16 Top-Rated Tourist Attractions in Albuquerque
The largest city in New Mexico, Albuquerque is located right in the center of the state along the muddy Rio Grande. A diverse and cosmopolitan city, Albuquerque's high desert environment offers many fun things to do throughout the year. A great first stop for any visit is Old Town, the most historic part of the city, with a relaxed and inviting atmosphere and access to many other cultural attractions in the area.
The Sandia Mountains that define the eastern edge of Albuquerque provide many outdoor recreation places, such as the Sandia Peak Tramway and the Elena Gallegos Open Space. The ABQ BioPark is also a fun family destination within the city and home to the Albuquerque Aquarium, the Rio Grande Zoo, and the Rio Grande Botanical Gardens. One of the biggest tourist draws of Albuquerque are the sights and colors that fill the air each October at the Albuquerque International Balloon Fiesta.
See also: Where to Stay in Albuquerque
1 Albuquerque International Balloon Fiesta
Albuquerque's high desert environment makes for one of the best spots in the world for hot air ballooning. Every October sees hundreds of balloons and tens of thousands of people coming to the city for the International Balloon Fiesta. For more than a week, the cold morning skies fill with hot-air balloons from all over the world. Sunset finds the balloons inflated again for evening "balloon glows," where the burners are fired into the stationary envelopes to make them shine against the dark sky. Balloon rides and scores of other events round out the celebration. The balloons can be seen from almost anywhere in the city.
Adjacent to Balloon Fiesta Park, where the main part of the fiesta takes place, the Anderson-Abruzzo International Balloon Museum is open year-round with a great selection of ballooning history and exhibits. Permanent installations at the museum include a Balloon School, the Weather Lab, and an experiential 4-D theater. The museum offers a wide-assortment of children's programs focused on science and creativity.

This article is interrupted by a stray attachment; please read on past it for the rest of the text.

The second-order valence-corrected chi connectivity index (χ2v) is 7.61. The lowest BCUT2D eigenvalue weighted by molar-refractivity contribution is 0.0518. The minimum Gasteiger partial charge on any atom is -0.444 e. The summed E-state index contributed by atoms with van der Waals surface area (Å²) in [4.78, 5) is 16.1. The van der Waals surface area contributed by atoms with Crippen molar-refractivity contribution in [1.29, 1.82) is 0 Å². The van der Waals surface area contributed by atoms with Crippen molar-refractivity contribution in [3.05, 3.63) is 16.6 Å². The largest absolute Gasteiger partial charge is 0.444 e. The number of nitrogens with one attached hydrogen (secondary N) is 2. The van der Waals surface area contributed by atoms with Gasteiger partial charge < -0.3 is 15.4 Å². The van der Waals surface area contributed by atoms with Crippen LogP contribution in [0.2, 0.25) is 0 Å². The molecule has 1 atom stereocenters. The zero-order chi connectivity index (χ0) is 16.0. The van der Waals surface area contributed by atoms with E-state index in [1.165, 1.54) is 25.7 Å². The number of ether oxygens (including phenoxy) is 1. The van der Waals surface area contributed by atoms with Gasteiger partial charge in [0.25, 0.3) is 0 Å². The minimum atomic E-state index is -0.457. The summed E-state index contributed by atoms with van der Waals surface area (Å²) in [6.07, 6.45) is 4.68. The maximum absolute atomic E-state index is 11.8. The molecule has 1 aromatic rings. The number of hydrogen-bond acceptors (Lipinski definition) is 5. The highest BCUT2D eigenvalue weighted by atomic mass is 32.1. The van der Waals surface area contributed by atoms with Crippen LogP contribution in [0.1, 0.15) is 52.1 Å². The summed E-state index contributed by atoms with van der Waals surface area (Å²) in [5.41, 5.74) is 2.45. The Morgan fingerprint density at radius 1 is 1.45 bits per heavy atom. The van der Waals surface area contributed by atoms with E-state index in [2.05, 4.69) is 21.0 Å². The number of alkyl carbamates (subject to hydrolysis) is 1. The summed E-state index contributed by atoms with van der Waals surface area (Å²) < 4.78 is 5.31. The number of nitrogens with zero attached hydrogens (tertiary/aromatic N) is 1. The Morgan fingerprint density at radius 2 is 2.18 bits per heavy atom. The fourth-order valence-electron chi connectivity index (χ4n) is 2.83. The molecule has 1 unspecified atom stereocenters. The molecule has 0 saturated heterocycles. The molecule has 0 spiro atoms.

2 Albuquerque Museum of Art and History
This impressive institution offers visitors an in-depth look into Albuquerque's past. Located at the edge of Old Town, this museum hosts a spectacular collection of cultural items from the past 400 years. It is a place where the visitor not only gains a better understanding of Albuquerque's history but about European settlement in the entire southwest. Displaying suits of Spanish armor, historic wood carvings, and even art from the likes of Georgia O'Keeffe, the museum also hosts traveling and temporary exhibits.
3 Old Town
Site of the original Spanish settlement, Old Town was shaped for centuries by both the Spanish and Mexican cultures, as well as the Native Americans of the area. Centered on the large plaza, Albuquerque's Old Town retains a relaxing and charming Southwestern feel characterized by giant old cottonwood trees, cobblestone streets, and adobe structures. Old Town is full of tourist-friendly attractions like art galleries, souvenir shops, little museums and restaurants. It's the perfect place for an afternoon stroll and casual sightseeing.
One of the anchors of Old Town, the San Felipe de Neri Church is a large centuries-old Catholic church featuring a rectory, convent, school, museum, and some impressive historic religious artifacts. It is simply one of the most beautiful and peaceful buildings not only in the city, but throughout the entire state.
4 ABQ BioPark
Not far from Old Town, the ABQ BioPark is home to the Albuquerque Aquarium, the Rio Grande Botanical Gardens, the Rio Grande Zoo, and Tingley Beach. With its expansion and upgrades of the past decade, the zoo has become a premiere destination hosting hundreds of species (many endangered) and one awesome playground. The aquarium is perfect for kids interested in sharks, while the botanical garden is a lush environment to discover butterflies and other insects. Tingley Beach has three designated fishing ponds open to the public and pedal boats for rent. This is an excellent place for an all-day family outing.
Address: 903 10th Street Southwest, Albuquerque, New Mexico
5 Indian Pueblo Cultural Center
For thousands of years, the numerous cultures of the Pueblo people called this area (now New Mexico) home. While dozens of pueblos disappeared with the coming of the Spanish, many remain vibrant. The Indian Pueblo Cultural Center, located two miles north of Old Town, celebrates these living cultures and histories with an outstanding museum, as well as cultural events, lectures, workshops, and tours. Be sure to make time to attend at least one of the traditional dances. Also of interest, the on-site Pueblo Harvest Café is a restaurant and bakery well known throughout the area for their New Native American Cuisine.
6 Unser Racing Museum